By Chris

Surprised to see the positive comments above (with which I agree). Time to speak up against the vocal letter writing nimby brigade. You know, the ones with the time to spare if I can say that!

This scheme could bring many ecological, environmental and economic benefits to the local area. Take off your prejudiced anti development glasses off and give it some thought. Help the council and developers shape this great opportunity. We need more homes and accessible jobs (direct and indirect) in what is currently unsustainable commuterville.

Stay brave Wirral BC.

By Speak Up

It’s a great proposal, get it built.

By Anonymous

Build it and they will come.

By Same Old Housebuilder Bashing

More “misinformation” from the developers. They keep saying it’s low grade agricultural land often enough and people believe it. It’s productive farmland and studies from the soil association and Cranfield University show much is good quality farmland. And it WILL requite more public funding. The new link road is to be funded by £17 million of public money


If environmental improvements are at the heart of the scheme then the client has appointed a landscape architect to lead the masterplan? If so, they should be named. If not then one should be appointed.

By Adam Ash

Is there going to be a municipal along side the private course, and what happens to all the members who play there at present?

By Liverbird

It sounds great my great uncle,s career stared here, Fred haskins go for it

By P. A. Hazler

The land is green belt and is not low grade. It supports important bird species who overwinter on the Wirral. A manicured golf course which uses pesticides and herbicides are not conducive to wild life of any kind. There will be a lot of hard standing, new road and housing going on and the lighting, noise and disruption of the area will impact the migratory pattern of our birds perhaps forever. The people of Hoylake and beyond have expressed their overwhelming opposition to this scheme, and to namecall them as nimbys is losing the argument. People Wirral wide not just in Hoylake and West Kirby have stated their opposition to this scheme – it appears that the leadership of the Council is choosing not to listen. We don’t need a sham “consultation” conducted by the Developers, we already know what this scheme is about: Housebuilding and profit for the developer. Alternative schemes have been put forward to the Council which demonstrate that both jobs, environmental protections and enhancement and economic sustainability can be achieved through these schemes, and these have been ignored. I rest my case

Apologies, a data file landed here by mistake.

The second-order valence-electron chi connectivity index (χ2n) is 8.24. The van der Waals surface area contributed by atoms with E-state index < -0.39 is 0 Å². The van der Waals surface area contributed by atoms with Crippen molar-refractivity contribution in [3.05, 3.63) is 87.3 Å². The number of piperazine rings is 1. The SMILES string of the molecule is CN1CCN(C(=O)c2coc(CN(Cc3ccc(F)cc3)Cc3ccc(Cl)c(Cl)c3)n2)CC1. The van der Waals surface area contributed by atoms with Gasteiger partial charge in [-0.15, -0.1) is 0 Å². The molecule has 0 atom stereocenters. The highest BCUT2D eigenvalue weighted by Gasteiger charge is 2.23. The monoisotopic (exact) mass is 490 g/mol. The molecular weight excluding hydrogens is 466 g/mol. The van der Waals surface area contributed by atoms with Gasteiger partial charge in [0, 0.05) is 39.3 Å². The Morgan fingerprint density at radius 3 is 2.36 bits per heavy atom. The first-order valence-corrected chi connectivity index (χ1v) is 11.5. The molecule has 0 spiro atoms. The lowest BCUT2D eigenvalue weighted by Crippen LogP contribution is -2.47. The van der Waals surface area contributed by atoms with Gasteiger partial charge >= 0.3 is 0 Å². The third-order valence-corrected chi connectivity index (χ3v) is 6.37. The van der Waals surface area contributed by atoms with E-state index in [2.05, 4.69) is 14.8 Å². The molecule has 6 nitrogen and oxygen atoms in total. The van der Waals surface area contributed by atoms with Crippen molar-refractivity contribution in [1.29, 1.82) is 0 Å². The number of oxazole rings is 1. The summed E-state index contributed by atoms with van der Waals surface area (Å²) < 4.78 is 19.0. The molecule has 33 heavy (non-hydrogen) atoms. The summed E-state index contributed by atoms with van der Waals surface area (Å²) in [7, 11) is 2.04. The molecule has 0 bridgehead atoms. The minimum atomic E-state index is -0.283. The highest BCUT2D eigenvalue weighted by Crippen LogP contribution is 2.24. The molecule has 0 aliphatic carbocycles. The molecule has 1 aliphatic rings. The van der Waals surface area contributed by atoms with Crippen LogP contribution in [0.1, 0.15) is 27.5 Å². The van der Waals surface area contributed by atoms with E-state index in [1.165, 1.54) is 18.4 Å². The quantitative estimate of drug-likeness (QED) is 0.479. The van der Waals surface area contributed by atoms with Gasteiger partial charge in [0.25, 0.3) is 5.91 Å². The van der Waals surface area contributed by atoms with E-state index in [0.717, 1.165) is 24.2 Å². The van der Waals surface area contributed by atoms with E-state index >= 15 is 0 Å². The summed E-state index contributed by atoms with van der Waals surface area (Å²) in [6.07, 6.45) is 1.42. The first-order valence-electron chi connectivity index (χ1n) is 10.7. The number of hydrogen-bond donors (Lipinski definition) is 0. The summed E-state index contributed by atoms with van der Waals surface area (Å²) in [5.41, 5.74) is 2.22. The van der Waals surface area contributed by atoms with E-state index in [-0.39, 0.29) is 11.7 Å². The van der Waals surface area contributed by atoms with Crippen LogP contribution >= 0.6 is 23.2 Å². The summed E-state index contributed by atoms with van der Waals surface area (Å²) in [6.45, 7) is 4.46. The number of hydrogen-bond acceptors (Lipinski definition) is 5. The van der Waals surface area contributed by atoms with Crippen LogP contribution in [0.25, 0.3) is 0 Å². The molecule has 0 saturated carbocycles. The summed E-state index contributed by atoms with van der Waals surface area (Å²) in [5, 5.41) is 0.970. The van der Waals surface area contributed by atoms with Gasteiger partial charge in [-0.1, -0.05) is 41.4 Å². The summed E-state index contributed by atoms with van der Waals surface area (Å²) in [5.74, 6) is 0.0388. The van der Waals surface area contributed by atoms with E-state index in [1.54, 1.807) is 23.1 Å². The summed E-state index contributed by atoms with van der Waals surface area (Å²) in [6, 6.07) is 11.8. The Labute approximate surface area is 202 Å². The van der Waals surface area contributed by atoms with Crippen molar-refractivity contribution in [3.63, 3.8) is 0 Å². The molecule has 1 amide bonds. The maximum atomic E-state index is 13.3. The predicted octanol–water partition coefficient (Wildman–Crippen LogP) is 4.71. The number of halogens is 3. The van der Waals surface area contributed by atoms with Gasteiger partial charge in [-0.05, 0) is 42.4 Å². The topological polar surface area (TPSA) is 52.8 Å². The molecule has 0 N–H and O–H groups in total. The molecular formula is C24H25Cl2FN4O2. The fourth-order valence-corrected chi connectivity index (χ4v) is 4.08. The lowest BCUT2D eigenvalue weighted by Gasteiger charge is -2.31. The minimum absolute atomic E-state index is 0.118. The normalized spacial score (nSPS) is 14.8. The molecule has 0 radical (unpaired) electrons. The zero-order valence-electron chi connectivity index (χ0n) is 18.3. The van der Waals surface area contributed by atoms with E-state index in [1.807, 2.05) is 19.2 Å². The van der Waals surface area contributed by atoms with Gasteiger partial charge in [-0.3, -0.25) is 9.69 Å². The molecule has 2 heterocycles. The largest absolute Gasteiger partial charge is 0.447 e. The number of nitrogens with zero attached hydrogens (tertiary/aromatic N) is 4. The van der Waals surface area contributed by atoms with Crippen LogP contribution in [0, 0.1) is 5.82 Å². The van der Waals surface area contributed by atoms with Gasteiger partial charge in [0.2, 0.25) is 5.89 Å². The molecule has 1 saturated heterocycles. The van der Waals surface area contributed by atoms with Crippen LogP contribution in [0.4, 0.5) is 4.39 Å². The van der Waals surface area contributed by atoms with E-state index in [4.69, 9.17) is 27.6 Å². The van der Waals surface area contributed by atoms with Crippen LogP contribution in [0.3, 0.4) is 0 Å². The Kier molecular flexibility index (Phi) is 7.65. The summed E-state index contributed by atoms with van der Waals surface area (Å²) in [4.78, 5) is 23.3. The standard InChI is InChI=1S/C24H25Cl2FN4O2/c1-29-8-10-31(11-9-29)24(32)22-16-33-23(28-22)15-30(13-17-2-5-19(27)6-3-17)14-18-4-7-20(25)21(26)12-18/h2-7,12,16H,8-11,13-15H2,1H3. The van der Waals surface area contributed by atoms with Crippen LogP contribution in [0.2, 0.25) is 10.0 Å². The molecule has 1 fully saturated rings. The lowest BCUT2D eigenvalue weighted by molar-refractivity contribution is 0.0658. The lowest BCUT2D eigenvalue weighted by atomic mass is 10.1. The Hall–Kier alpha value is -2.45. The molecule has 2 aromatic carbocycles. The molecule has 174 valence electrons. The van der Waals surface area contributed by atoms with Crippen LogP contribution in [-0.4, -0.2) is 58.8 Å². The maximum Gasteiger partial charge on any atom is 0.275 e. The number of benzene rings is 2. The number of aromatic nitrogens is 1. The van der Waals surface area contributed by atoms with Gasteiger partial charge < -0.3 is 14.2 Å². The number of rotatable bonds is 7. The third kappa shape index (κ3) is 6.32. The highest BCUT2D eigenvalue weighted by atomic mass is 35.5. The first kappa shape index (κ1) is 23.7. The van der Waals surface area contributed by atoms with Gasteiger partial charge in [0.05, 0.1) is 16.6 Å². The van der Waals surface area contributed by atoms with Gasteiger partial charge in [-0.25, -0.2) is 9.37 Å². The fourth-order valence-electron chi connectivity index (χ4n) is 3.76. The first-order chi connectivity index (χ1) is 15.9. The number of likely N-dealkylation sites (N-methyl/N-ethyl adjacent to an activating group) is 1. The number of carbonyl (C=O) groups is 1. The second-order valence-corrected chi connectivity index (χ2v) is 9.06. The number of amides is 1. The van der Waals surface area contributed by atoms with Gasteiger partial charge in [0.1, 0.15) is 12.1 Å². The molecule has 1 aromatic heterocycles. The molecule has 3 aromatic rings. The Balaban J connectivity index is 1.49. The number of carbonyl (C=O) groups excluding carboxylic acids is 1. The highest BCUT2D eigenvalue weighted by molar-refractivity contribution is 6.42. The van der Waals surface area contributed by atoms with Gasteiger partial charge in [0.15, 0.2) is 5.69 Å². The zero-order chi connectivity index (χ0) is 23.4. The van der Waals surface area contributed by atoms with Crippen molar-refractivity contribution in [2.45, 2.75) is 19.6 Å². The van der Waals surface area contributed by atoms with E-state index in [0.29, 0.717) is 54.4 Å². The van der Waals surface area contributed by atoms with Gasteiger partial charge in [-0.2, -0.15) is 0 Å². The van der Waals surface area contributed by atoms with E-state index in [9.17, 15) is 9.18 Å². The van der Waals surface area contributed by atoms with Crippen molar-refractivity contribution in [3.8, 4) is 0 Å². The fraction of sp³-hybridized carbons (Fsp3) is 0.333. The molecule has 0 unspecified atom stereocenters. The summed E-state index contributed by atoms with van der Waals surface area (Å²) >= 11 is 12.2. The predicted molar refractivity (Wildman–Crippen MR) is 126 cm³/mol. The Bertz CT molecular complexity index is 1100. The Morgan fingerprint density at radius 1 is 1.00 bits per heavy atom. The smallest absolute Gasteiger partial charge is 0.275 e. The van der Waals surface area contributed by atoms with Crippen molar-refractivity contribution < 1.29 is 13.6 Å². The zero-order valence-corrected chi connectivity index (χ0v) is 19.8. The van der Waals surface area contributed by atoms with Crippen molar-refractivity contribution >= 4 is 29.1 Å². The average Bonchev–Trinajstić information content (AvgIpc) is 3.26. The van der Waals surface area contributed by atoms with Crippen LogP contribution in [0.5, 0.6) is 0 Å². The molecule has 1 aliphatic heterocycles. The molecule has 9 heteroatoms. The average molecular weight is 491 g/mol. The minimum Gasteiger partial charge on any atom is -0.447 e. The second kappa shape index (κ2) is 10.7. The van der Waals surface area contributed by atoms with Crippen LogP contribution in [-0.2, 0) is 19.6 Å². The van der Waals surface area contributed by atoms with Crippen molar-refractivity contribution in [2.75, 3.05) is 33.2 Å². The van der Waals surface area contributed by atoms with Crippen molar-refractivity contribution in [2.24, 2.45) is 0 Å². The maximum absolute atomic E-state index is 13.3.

By Prue Stothard

Thank you for publishing the comments of Jim Anderson from the Nicklaus Joint Venture Group.

By not having a website, he does not allow individuals to comment or criticise the proposal. Why? Of what is he afraid? Perhaps a website with contact address would allow local people greater engagement with the project and with the developer?

In 2008, an hotel was promised for Machynys but there is no sight nor sound of its being built. Why? Because the land is subject to flooding in exactly the same as it is for the Hoylake site.